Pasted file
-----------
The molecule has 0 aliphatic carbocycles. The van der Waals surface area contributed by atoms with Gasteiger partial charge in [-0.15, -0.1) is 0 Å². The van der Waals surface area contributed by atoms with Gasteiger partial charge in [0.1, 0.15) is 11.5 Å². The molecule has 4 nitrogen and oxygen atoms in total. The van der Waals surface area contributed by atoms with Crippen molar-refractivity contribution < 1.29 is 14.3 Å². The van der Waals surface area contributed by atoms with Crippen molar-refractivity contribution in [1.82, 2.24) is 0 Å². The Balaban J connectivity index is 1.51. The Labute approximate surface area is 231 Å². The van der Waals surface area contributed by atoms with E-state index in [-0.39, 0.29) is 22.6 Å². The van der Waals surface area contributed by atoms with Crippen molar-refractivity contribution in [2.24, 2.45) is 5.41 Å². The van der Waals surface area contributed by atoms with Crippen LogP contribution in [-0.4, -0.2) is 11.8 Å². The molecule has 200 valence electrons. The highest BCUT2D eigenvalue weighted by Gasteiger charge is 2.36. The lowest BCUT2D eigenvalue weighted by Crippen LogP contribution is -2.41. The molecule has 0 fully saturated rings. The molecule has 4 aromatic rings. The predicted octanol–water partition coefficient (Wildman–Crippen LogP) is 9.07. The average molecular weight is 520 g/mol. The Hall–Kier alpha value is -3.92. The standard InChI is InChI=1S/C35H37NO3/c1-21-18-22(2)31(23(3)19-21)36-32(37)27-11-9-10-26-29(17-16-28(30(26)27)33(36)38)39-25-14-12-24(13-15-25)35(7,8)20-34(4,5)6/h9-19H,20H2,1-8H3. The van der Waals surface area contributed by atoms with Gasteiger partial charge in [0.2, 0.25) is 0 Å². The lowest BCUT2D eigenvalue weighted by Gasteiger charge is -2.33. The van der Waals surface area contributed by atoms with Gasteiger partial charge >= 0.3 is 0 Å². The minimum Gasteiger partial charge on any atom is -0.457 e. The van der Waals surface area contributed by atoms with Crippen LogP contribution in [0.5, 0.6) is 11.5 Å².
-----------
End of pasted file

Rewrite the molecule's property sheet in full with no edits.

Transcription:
The molecule has 0 aliphatic carbocycles. The van der Waals surface area contributed by atoms with Gasteiger partial charge in [-0.15, -0.1) is 0 Å². The van der Waals surface area contributed by atoms with Gasteiger partial charge in [0.1, 0.15) is 11.5 Å². The molecule has 4 nitrogen and oxygen atoms in total. The van der Waals surface area contributed by atoms with Crippen molar-refractivity contribution < 1.29 is 14.3 Å². The van der Waals surface area contributed by atoms with Crippen molar-refractivity contribution in [1.82, 2.24) is 0 Å². The Balaban J connectivity index is 1.51. The Labute approximate surface area is 231 Å². The van der Waals surface area contributed by atoms with E-state index in [-0.39, 0.29) is 22.6 Å². The van der Waals surface area contributed by atoms with Crippen molar-refractivity contribution in [2.24, 2.45) is 5.41 Å². The van der Waals surface area contributed by atoms with Crippen LogP contribution in [-0.4, -0.2) is 11.8 Å². The molecule has 200 valence electrons. The highest BCUT2D eigenvalue weighted by Gasteiger charge is 2.36. The lowest BCUT2D eigenvalue weighted by Crippen LogP contribution is -2.41. The molecule has 0 fully saturated rings. The molecule has 4 aromatic rings. The predicted octanol–water partition coefficient (Wildman–Crippen LogP) is 9.07. The average molecular weight is 520 g/mol. The Hall–Kier alpha value is -3.92. The standard InChI is InChI=1S/C35H37NO3/c1-21-18-22(2)31(23(3)19-21)36-32(37)27-11-9-10-26-29(17-16-28(30(26)27)33(36)38)39-25-14-12-24(13-15-25)35(7,8)20-34(4,5)6/h9-19H,20H2,1-8H3. The van der Waals surface area contributed by atoms with Gasteiger partial charge in [0.2, 0.25) is 0 Å². The lowest BCUT2D eigenvalue weighted by Gasteiger charge is -2.33. The van der Waals surface area contributed by atoms with Gasteiger partial charge >= 0.3 is 0 Å². The minimum Gasteiger partial charge on any atom is -0.457 e. The van der Waals surface area contributed by atoms with Crippen LogP contribution in [0.5, 0.6) is 11.5 Å².